My recent post about architectural details in Manhattan opened with a shot of the statuary on the base of a building erected 80 years before the tower itself was added eight years ago. (You can see it way down the street at the lower right of the first photo below.)
Before the end of my original Journal blog (March 2009-Dec. 2013) I wrote a post about a window-washing accident at the 46-story tower, designed by Sir Norman Foster and plopped upon a beautiful six-story building, c. 1928, on Eighth Avenue, filling the block between W56th and W57th streets. The tower itself was completed in 2006, the first skyscraper to break ground in the city after 9/11, a gleaming glass polyhedronesque concoction that you could see online in many photos. (The engineers spent millions to design an apparatus to support window-washing, and it still didn’t work.) But in none of the shots could you really get any idea of how glorious a piece of work was the base, designed in 1927-28 by Joseph Urban and George B. Post.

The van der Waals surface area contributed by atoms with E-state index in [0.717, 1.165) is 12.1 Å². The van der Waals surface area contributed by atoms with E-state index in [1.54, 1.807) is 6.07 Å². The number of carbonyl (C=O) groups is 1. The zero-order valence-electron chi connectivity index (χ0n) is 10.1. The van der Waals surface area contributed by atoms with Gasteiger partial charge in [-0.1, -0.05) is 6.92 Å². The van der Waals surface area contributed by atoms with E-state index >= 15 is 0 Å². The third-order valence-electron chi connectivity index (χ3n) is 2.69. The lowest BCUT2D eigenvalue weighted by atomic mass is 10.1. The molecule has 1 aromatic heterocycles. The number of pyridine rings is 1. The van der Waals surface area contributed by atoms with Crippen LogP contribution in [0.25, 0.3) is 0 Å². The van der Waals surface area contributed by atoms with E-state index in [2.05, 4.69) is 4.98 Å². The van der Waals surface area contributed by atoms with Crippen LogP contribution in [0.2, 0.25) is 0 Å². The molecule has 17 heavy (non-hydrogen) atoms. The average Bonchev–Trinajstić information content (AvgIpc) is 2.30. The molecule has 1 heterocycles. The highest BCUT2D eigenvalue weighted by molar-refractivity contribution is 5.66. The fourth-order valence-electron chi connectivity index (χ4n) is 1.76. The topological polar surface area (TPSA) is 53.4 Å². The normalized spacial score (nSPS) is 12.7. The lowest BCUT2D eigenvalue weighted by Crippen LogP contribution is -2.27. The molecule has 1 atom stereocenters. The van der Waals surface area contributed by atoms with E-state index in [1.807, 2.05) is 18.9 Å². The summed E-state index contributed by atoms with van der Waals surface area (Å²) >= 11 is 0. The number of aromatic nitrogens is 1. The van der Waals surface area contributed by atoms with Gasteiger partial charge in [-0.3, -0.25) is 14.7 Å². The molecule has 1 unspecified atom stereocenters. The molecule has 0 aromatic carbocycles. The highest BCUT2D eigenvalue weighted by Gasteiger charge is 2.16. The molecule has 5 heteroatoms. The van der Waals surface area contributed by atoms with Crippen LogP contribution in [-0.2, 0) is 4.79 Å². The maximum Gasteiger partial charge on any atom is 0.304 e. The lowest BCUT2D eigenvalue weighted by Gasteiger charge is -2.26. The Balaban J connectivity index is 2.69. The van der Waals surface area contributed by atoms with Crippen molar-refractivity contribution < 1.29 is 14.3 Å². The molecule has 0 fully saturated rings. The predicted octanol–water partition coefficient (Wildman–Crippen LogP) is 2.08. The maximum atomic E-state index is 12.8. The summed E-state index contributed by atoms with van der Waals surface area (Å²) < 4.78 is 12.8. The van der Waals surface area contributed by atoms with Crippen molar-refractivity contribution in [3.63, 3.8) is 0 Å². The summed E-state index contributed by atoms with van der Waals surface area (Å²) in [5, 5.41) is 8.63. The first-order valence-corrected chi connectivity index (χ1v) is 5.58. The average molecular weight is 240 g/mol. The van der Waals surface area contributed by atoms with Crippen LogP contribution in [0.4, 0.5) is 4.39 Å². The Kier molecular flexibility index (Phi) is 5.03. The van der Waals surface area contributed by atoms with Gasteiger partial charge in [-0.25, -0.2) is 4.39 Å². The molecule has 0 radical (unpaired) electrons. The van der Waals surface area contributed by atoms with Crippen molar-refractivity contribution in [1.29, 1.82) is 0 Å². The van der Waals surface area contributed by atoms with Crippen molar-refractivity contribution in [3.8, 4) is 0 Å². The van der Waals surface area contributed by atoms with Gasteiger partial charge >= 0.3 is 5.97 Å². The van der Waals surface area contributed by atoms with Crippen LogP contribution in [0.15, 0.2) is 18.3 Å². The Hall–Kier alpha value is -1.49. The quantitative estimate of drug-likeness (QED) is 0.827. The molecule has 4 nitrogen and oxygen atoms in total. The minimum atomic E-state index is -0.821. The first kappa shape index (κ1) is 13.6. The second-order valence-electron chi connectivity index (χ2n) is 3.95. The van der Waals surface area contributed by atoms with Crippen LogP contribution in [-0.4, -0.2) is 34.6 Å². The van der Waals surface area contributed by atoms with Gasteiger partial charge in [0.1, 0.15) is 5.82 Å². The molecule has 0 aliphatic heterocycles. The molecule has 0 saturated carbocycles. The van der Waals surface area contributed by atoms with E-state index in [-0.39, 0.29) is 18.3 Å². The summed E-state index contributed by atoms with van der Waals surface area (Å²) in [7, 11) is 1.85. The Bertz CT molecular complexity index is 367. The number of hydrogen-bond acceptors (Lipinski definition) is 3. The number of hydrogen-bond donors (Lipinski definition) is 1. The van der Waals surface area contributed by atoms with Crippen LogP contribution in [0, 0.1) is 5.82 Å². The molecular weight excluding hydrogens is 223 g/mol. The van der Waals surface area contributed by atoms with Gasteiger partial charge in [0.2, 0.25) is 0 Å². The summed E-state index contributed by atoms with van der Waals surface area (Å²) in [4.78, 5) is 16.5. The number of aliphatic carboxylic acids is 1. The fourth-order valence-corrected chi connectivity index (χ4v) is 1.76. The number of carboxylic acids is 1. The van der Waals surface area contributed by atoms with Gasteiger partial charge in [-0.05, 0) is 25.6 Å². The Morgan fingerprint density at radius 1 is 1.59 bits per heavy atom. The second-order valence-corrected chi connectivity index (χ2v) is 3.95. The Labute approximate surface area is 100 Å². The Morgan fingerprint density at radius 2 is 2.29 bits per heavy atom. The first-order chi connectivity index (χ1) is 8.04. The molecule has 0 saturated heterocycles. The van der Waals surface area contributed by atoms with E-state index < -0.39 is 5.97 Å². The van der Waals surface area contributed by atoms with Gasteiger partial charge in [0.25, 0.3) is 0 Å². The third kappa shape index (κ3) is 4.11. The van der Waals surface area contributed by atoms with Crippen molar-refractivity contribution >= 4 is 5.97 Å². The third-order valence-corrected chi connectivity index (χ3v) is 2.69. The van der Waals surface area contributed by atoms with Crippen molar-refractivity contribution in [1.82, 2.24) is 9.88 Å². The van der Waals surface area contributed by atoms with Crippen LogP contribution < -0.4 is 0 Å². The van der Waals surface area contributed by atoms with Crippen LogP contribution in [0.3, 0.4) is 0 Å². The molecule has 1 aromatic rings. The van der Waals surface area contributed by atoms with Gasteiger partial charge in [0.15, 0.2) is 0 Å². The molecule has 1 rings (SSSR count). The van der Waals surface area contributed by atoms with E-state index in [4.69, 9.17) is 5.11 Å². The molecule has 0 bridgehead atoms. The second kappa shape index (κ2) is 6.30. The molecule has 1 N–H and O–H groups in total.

The base was described in the AIA Guide to New York City, published before Foster went to work on it. The guide said: “Shades of the Austrian Secession Movement, this sculptured extravaganza was commissioned by the William Randolph Hearst publishing empire. It was a base for a skyscraper aborted due to the Depression. The foundations are still there, waiting …”
No longer, I’m afraid.
Last week in Manhattan I strolled by to see it. What follows are the photos I snapped of my sad, sad approach to the site of the Hearst building’s desecration, and of the ornament stomped upon by Foster: